WIRE FRAUD IN REAL ESTATE CLOSINGS

St. Louis Real Estate Lawyer
St. Louis Real Estate Lawyer
St. Louis Real Estate Lawyer

Imagine arriving at the settlement agent’s office for your closing. Everything went without a hitch: The buyer provided all documentation plus the Realtor®, closing attorney/title company, and lender have performed at a high level of customer service. Even the moving truck is ready to unload the buyer’s life into their dream home. Then, one of the worst things that could possibly happen, does! The buyer’s wired funds for closing have been stolen by scam artists. Typically, that means gone and usually, nothing can be done. Wire fraud is so prevalent that many attorneys, lenders, and Realtors® even include a warning about it in their email signatures. For example, a local closing attorney’s email signature everyone receives states, “We do not accept or request wiring instructions or changes to wiring instructions via email. Always call to verify.”

How Mortgage Closing Wire Fraud Works

Pretty much everyone knows that wired funds are considered good, usable funds right away. Actually, it would be very unusual for a bank to put a hold on a wire for a real estate closing. So, if a scam artist is going to steal funds, they are going for these funds that are usually large amounts. Plus, because they are considered ready and available funds, it makes for a prime target. The scammers pretty much follow these steps in a wire fraud scheme:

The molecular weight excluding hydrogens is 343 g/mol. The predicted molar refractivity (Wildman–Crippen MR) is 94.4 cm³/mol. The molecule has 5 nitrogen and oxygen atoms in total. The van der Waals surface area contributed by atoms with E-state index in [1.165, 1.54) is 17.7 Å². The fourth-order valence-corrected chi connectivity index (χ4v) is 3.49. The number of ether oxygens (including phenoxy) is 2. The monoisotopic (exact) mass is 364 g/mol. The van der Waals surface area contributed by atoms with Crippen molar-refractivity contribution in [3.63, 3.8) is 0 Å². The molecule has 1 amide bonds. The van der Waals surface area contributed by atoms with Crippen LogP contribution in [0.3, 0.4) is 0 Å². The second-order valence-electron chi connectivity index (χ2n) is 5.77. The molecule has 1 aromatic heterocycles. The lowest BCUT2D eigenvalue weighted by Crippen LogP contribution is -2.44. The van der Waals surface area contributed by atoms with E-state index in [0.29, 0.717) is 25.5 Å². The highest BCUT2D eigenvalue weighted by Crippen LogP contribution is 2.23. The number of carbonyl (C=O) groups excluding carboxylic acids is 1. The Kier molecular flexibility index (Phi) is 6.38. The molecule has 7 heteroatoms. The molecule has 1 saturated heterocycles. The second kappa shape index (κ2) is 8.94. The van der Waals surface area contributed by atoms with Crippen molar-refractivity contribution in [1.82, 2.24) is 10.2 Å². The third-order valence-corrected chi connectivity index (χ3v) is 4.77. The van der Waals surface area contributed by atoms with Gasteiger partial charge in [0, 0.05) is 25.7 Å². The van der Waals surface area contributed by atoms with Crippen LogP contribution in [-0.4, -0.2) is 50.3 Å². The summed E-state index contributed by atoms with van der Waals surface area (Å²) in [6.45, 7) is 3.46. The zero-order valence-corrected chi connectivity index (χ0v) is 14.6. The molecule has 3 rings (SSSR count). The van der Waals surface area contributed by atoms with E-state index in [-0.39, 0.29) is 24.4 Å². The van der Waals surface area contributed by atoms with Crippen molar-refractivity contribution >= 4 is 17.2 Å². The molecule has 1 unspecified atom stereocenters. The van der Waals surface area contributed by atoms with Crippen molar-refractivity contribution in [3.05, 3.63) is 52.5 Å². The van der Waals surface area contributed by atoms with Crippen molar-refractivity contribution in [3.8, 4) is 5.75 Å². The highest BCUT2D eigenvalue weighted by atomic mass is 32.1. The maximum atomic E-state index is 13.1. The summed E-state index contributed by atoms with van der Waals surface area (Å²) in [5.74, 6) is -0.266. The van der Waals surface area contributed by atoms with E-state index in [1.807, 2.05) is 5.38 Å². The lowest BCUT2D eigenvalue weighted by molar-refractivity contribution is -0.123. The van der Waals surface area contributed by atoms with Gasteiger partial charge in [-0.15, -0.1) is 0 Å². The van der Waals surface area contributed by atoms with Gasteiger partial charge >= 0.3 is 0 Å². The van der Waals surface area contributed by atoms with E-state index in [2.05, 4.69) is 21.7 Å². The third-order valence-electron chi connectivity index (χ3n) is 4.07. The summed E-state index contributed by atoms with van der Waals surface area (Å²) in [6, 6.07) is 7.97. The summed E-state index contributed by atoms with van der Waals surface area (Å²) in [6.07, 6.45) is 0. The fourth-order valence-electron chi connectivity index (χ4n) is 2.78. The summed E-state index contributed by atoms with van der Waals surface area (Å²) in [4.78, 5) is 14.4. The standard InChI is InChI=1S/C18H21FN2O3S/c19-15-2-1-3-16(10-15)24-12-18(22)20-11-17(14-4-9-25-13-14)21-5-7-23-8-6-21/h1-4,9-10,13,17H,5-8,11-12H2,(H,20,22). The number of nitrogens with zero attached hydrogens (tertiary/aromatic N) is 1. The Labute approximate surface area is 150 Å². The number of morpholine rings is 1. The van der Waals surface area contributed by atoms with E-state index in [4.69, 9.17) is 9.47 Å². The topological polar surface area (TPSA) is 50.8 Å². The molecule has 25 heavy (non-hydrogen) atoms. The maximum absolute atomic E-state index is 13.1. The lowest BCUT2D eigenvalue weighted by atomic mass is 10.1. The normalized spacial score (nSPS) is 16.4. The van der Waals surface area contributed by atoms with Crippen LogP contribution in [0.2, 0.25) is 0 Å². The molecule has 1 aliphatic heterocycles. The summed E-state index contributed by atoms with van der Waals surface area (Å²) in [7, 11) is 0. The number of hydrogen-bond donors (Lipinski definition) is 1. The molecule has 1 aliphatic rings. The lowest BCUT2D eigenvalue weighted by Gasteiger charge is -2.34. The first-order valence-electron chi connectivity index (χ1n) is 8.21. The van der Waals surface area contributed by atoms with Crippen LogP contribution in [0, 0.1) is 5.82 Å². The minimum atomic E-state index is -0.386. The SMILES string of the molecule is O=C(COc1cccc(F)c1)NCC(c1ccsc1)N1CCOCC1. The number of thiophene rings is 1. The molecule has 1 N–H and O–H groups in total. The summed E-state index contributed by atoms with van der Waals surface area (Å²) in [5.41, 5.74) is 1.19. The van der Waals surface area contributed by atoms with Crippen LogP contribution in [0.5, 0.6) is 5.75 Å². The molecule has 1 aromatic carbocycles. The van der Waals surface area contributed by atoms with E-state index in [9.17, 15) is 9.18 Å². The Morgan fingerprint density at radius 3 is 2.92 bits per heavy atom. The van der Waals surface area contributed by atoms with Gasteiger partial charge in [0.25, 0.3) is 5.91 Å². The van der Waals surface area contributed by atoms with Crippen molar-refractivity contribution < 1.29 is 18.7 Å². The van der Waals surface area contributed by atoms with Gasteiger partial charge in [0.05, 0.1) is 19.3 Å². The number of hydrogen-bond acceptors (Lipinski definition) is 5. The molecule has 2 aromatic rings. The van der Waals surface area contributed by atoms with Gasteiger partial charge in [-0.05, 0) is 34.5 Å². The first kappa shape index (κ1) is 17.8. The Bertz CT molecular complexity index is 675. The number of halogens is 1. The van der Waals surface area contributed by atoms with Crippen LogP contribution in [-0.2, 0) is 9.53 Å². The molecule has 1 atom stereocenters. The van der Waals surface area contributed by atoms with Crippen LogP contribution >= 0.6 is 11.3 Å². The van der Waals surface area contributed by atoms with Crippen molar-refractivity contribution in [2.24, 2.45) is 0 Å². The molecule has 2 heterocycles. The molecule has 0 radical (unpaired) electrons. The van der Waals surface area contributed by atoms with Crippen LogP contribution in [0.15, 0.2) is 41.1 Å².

Locate a prime target through phishing scams

Access / intercept their email account
Create a duplicate email of the target complete with email signature
Edit the wiring instructions
Send the falsified email to the person sending the wire
Receive the wire
If not caught quickly, they are long gone with the money

The Setup

You’ve seen the emails that sometimes get through junk or spam filters that look like they could be from your credit card company or bank. Well, that is what is how the process starts for wire fraud. These phishing schemes are looking for the perfect candidate such as a lender, attorney, or real estate agency. Next, they gain access to their email and strategically pounce on a certain transaction(s). By now, the scammers would have already intercepted the closing attorney’s wiring instructions and completed edits for the bank routing information. They are ready for someone to drop the ball during the closing process.

“Our Wiring Instructions Have Been Updated” or “We Have Sent You the Wrong Wiring Instructions”

The Switch

Closing day is near. Now, it is time for funds to be sent to settlement by the buyer or lender. Scammers then send the email from an address that may appear similar to the settlement company’s email. The falsified email states something like “Our wiring instructions have been updated, we didn’t receive your wire, or we sent the wrong instructions.” Plus, the attached wiring instructions have the scammer’s bank routing information. Thus, someone who isn’t paying attention and doing their due diligence could then send their wired funds, meant for closing, to an off-shore account more than likely. Then, if the issue isn’t caught immediately by the bank in time, the funds are usually lost forever.